If a miss occurs and the data array 62 is already full, one or more cache lines 66-72 are evicted to make room for the data associated with the transaction that resulted in the miss. For certain types of cache (e.g., a write-back cache), the eviction process requires an evicted cache line that is dirty to be written back to system memory. Clean cache lines do not need to be written to system memory during the eviction process.
Dirty bits are used to keep track of the state (clean or dirty) of each cache line. In accordance with a preferred embodiment of the invention, each cache sub-line 80-86 has an associated sub-line dirty bit 88, 90, 92, and 94 as shown. Each sub-line dirty bit indicates the state of the associated sub-line. For example, sub-line dirty bit 88 indicates whether the sub-line 80 is clean or dirty, that is whether or not the data in the sub-line 68 is consistent with what is stored in system memory. Similarly, sub-line dirty bits 90, 92, and 94 reflect the state of their associated sub-lines 82, 84, and 86, respectively. By including a sub-line dirty bit for each sub-line, those sub-lines that are dirty can be identified and thus only dirty sub-lines need be written back to system memory during eviction.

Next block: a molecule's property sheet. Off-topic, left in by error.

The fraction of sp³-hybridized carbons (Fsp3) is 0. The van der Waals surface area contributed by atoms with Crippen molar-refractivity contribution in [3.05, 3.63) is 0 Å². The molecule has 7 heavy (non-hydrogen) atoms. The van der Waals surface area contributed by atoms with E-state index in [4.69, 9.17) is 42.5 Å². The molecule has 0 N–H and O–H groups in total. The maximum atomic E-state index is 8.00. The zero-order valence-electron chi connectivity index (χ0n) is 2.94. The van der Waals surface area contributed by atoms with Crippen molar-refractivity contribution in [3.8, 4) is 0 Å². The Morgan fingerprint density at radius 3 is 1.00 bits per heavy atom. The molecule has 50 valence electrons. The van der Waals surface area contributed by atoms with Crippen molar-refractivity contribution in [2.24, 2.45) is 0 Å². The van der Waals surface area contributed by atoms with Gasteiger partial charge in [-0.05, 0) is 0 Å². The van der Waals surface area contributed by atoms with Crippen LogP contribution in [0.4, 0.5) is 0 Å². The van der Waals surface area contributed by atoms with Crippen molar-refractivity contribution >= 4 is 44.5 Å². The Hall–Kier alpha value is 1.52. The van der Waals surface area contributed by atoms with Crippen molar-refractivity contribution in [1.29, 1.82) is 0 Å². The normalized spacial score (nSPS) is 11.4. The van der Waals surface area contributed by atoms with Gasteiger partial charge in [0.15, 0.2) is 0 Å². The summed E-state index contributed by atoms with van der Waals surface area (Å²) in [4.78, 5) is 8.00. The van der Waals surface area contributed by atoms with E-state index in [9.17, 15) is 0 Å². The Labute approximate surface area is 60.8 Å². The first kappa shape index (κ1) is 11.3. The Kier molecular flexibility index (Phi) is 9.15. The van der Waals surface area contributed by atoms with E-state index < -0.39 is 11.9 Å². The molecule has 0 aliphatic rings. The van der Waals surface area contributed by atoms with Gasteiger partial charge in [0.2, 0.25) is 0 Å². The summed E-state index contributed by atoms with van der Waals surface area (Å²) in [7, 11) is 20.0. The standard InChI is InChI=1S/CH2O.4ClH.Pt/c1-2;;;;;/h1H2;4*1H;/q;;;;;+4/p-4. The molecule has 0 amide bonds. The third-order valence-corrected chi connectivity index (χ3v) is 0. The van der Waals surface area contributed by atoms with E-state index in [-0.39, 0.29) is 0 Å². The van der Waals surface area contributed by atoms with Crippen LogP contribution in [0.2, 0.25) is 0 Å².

In addition to the sub-line dirty bits in the data array as discussed above, the embodiment of FIG. 2 also shows a dirty bit 81, 83, 85, 87 in the tag array 60 associated with each cache line. Each of the dirty bits 81, 83, 85, 87 in the tag array indicate the state of the corresponding entire cache line. As such, dirty bits 81-87 are referred to as “cache-line dirty bits.” Cache line dirty bit 81, for example, indicates whether cache line 66 is clean or dirty. Thus, cache line dirty bit 81 indicates whether any portion of the cache line 66 contains data that is inconsistent (dirty) with respect to what is stored in system memory. Moreover, each cache line dirty bit 81-87 in the tag array 60 indicates the state of the associated entire cache line, while each sub-line dirty bit 88-94 in the data array 62 indicates the state of just the associated sub-line.
In some embodiments, a logic value of “1” for a dirty bit, be it a cache line or sub-line dirty bit, indicates a dirty state, while a logic value of “0” indicates a clean state. In other embodiments, the logic polarity can be reversed.
FIG. 3 shows a method 100 of responding to a write request using the cache subsystem 54 and managing the dirty bits described above. The cache controller 64 preferably performs one or more, or all, of the actions of method 100. As shown, method 100 starts at 102 upon receiving a write request that hits in the cache subsystem. Determining whether the write request is a cache hit generally involves reading the tags in the tag array 60 as is known to those of ordinary skill in the art.